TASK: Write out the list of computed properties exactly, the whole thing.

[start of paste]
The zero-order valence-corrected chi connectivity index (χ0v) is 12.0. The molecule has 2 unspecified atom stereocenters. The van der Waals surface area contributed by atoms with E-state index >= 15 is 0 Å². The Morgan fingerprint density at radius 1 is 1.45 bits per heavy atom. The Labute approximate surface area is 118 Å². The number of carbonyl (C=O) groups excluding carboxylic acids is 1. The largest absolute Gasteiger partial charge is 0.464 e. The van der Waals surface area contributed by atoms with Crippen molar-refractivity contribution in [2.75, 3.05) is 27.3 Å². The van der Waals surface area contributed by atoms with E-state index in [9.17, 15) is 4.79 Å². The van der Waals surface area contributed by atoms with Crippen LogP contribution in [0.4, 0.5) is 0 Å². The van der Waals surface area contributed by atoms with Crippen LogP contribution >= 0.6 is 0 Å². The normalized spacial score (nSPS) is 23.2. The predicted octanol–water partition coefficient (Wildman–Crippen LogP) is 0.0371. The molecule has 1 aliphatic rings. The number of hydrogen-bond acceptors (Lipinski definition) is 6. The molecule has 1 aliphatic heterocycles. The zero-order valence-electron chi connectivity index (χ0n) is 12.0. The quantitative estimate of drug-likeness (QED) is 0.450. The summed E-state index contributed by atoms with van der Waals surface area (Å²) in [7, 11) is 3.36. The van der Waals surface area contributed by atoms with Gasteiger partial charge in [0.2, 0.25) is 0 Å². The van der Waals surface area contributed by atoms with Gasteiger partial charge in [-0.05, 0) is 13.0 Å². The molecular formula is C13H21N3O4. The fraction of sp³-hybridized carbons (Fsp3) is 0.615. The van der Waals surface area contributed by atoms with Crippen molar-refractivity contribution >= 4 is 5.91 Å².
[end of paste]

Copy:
The zero-order valence-corrected chi connectivity index (χ0v) is 12.0. The molecule has 2 unspecified atom stereocenters. The van der Waals surface area contributed by atoms with E-state index >= 15 is 0 Å². The Morgan fingerprint density at radius 1 is 1.45 bits per heavy atom. The Labute approximate surface area is 118 Å². The number of carbonyl (C=O) groups excluding carboxylic acids is 1. The largest absolute Gasteiger partial charge is 0.464 e. The van der Waals surface area contributed by atoms with Crippen molar-refractivity contribution in [2.75, 3.05) is 27.3 Å². The van der Waals surface area contributed by atoms with E-state index in [9.17, 15) is 4.79 Å². The van der Waals surface area contributed by atoms with Crippen LogP contribution in [0.4, 0.5) is 0 Å². The van der Waals surface area contributed by atoms with Crippen LogP contribution >= 0.6 is 0 Å². The normalized spacial score (nSPS) is 23.2. The predicted octanol–water partition coefficient (Wildman–Crippen LogP) is 0.0371. The molecule has 1 aliphatic rings. The number of hydrogen-bond acceptors (Lipinski definition) is 6. The molecule has 1 aliphatic heterocycles. The zero-order valence-electron chi connectivity index (χ0n) is 12.0. The quantitative estimate of drug-likeness (QED) is 0.450. The summed E-state index contributed by atoms with van der Waals surface area (Å²) in [7, 11) is 3.36. The van der Waals surface area contributed by atoms with Gasteiger partial charge in [0.2, 0.25) is 0 Å². The van der Waals surface area contributed by atoms with Gasteiger partial charge in [-0.05, 0) is 13.0 Å². The molecular formula is C13H21N3O4. The fraction of sp³-hybridized carbons (Fsp3) is 0.615. The van der Waals surface area contributed by atoms with Crippen molar-refractivity contribution >= 4 is 5.91 Å².